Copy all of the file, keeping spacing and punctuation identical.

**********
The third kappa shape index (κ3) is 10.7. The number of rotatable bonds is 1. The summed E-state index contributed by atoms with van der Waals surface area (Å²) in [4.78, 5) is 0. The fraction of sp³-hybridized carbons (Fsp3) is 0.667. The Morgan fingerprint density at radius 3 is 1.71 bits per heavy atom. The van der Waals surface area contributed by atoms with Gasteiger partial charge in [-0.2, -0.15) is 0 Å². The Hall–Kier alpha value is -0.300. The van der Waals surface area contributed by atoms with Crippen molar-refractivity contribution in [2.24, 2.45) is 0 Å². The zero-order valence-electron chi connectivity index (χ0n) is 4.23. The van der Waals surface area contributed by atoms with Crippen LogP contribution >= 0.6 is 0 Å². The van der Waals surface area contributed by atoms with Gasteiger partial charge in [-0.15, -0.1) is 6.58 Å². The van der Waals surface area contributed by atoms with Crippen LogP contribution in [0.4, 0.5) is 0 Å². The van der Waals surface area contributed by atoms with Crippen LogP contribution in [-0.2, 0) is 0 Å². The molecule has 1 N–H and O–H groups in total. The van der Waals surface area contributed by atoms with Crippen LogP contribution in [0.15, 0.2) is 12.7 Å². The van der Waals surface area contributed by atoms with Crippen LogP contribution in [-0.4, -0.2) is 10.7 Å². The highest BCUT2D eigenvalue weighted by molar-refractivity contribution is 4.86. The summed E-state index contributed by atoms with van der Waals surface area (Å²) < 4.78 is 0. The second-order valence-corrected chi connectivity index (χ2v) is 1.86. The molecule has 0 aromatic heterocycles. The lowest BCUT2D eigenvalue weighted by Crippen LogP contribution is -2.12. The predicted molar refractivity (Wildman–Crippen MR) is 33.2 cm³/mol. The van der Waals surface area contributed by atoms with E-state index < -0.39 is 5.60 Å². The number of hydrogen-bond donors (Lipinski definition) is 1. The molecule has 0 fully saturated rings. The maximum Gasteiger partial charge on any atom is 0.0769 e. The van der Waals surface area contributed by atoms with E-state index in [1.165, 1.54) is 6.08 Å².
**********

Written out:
The third kappa shape index (κ3) is 10.7. The number of rotatable bonds is 1. The summed E-state index contributed by atoms with van der Waals surface area (Å²) in [4.78, 5) is 0. The fraction of sp³-hybridized carbons (Fsp3) is 0.667. The Morgan fingerprint density at radius 3 is 1.71 bits per heavy atom. The van der Waals surface area contributed by atoms with Gasteiger partial charge in [-0.2, -0.15) is 0 Å². The Hall–Kier alpha value is -0.300. The van der Waals surface area contributed by atoms with Crippen molar-refractivity contribution in [2.24, 2.45) is 0 Å². The zero-order valence-electron chi connectivity index (χ0n) is 4.23. The van der Waals surface area contributed by atoms with Crippen LogP contribution >= 0.6 is 0 Å². The van der Waals surface area contributed by atoms with Gasteiger partial charge in [-0.15, -0.1) is 6.58 Å². The van der Waals surface area contributed by atoms with Crippen LogP contribution in [0.4, 0.5) is 0 Å². The van der Waals surface area contributed by atoms with Crippen LogP contribution in [-0.2, 0) is 0 Å². The molecule has 1 N–H and O–H groups in total. The van der Waals surface area contributed by atoms with Crippen LogP contribution in [0.15, 0.2) is 12.7 Å². The van der Waals surface area contributed by atoms with Crippen LogP contribution in [-0.4, -0.2) is 10.7 Å². The highest BCUT2D eigenvalue weighted by molar-refractivity contribution is 4.86. The summed E-state index contributed by atoms with van der Waals surface area (Å²) < 4.78 is 0. The second-order valence-corrected chi connectivity index (χ2v) is 1.86. The molecule has 0 aromatic heterocycles. The lowest BCUT2D eigenvalue weighted by Crippen LogP contribution is -2.12. The predicted molar refractivity (Wildman–Crippen MR) is 33.2 cm³/mol. The van der Waals surface area contributed by atoms with E-state index < -0.39 is 5.60 Å². The number of hydrogen-bond donors (Lipinski definition) is 1. The molecule has 0 fully saturated rings. The maximum Gasteiger partial charge on any atom is 0.0769 e. The van der Waals surface area contributed by atoms with E-state index in [1.165, 1.54) is 6.08 Å².